Washington A-listers Joan and Bernard Carl wanted a beautiful wedding for their oldest child. And for the most part, they got it.
The lavish June 2015 celebration for 250 guests in the garden of their Southampton estate was gorgeous. The bride wore Oscar de la Renta. There were 3,500 white roses individually studded into the lawn, a five-course dinner beneath massive chandeliers of greenery and a seven-tier wedding cake.
The mother of the bride commissioned monogrammed napkins for each place setting, as well as a custom fabric for the tables and the flower girl's dress. There was a beachfront rehearsal dinner. The reception included a specialty cocktail served in an ostrich eggshell; the after parties offered a Calvados and cigar bar, plus hot chocolate and brownie stations.
A week later, the couple exchanged vows in a small candlelight ceremony in the 16th-century chapel at the family chateau in the Loire Valley, followed by hot-air ballooning the next morning. Both ceremonies were featured in Brides magazine last year with the headline: "This Couple's Multi-Day Wedding in the Hamptons and in France Will Blow You Away."
But behind the scenes, there was drama. So much drama that the wedding nearly got called off.
Planning a wedding can make anyone crazy. Adults go their entire lives not caring about table linens, and suddenly they're fighting about whether napkins should be white or ecru. Costs spiral out of control because you simply must have that food truck for midnight donuts. And when a wedding budget tops seven figures, expectations and emotions can run exceptionally high.
So maybe it's not surprising that a legal battle is brewing between Los Angeles-based celebrity event planner Mindy Weiss and the Carls. Weiss, who designed the Southampton ceremony - which cost upward of a million dollars - is suing the couple for more than $340,000 in unpaid fees and expenses, plus $1.4 million in damages. The Carls claim that Weiss went on an unauthorized spending spree on their dime and is holding the bridal video hostage unless they pay her inflated bill.
"I think there are people who prey on people's love for their children, they prey on their vanity, they try to take advantage of it," Bernard Carl says. "I think that's a really sordid part of life that, if you have the good fortune of having some affluence, you have to live with. But it doesn't make it pleasant."
Weiss did not return calls seeking comment. But in her lawsuit filed last month in the U.S. Eastern District of New York, she contends that she worked "feverishly" to plan the wedding and covered more than $267,000 in expenses out of her own pocket - with the Carls' permission, via what she calls a "Vendor Advance Contract."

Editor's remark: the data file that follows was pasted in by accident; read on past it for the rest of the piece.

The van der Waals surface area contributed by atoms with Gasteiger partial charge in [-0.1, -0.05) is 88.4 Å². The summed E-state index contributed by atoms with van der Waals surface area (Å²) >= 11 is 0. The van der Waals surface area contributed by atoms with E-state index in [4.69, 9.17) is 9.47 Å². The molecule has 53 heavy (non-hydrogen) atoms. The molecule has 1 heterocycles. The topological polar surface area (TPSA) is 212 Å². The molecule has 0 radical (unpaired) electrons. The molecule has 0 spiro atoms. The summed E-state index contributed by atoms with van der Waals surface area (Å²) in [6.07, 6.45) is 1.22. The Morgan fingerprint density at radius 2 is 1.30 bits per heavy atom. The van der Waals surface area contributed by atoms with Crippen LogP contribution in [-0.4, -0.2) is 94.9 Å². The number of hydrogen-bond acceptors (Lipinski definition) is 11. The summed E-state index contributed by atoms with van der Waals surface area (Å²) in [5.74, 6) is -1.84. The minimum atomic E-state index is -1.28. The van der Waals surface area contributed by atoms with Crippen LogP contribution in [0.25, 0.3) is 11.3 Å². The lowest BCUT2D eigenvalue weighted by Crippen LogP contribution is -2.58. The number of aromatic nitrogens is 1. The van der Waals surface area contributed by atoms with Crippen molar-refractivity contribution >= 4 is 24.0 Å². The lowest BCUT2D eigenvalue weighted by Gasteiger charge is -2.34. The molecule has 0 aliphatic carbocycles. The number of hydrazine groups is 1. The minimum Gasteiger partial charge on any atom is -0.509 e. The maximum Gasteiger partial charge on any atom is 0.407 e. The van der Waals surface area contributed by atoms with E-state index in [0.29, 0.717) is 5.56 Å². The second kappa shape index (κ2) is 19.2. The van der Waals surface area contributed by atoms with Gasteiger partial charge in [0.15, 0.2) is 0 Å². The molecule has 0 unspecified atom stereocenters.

The Carls contend that Weiss was hired to consult and recommend other vendors but was never authorized to enter into contracts on their behalf. Yet they say she did just that, hiring favored L.A. friends at outrageous prices instead of New York-based companies as they requested.
In retrospect, it was probably a bad fit from the start. Weiss, "Party Planner to the Stars," is best known for extravagant, over-the-top weddings for celebrity clients such as Sofia Vergara, Ellen DeGeneres, Gwen Stefani, the Kardashians and ABC's "The Bachelor." The Carls, who have homes in Kalorama, the Hamptons, London and France, keep a relatively low profile and are horrified that the private family celebration and subsequent lawsuit, first reported in London's Daily Mail, have become tabloid fodder.
"It is clear to me that we didn't do our homework on Mindy, that her very Hollywood aesthetic was just a really poor match with our objectives and image for this event," Carl says. "And we didn't sense that early enough. That was our mistake."
The Carls - he's an investor and lawyer and co-owns D. Porthault, the French luxury linens company, with his wife - hired Weiss in May 2014 to plan the wedding of their older daughter, Alex. They had interviewed a number of elite planners and sought advice from their longtime friend and florist, Jeff Leatham, who says he suggested Weiss "without hesitation. She's one of the best in the industry." After she interviewed with the bride-to-be, the Carls tapped her and paid half of her $50,000 consulting fee.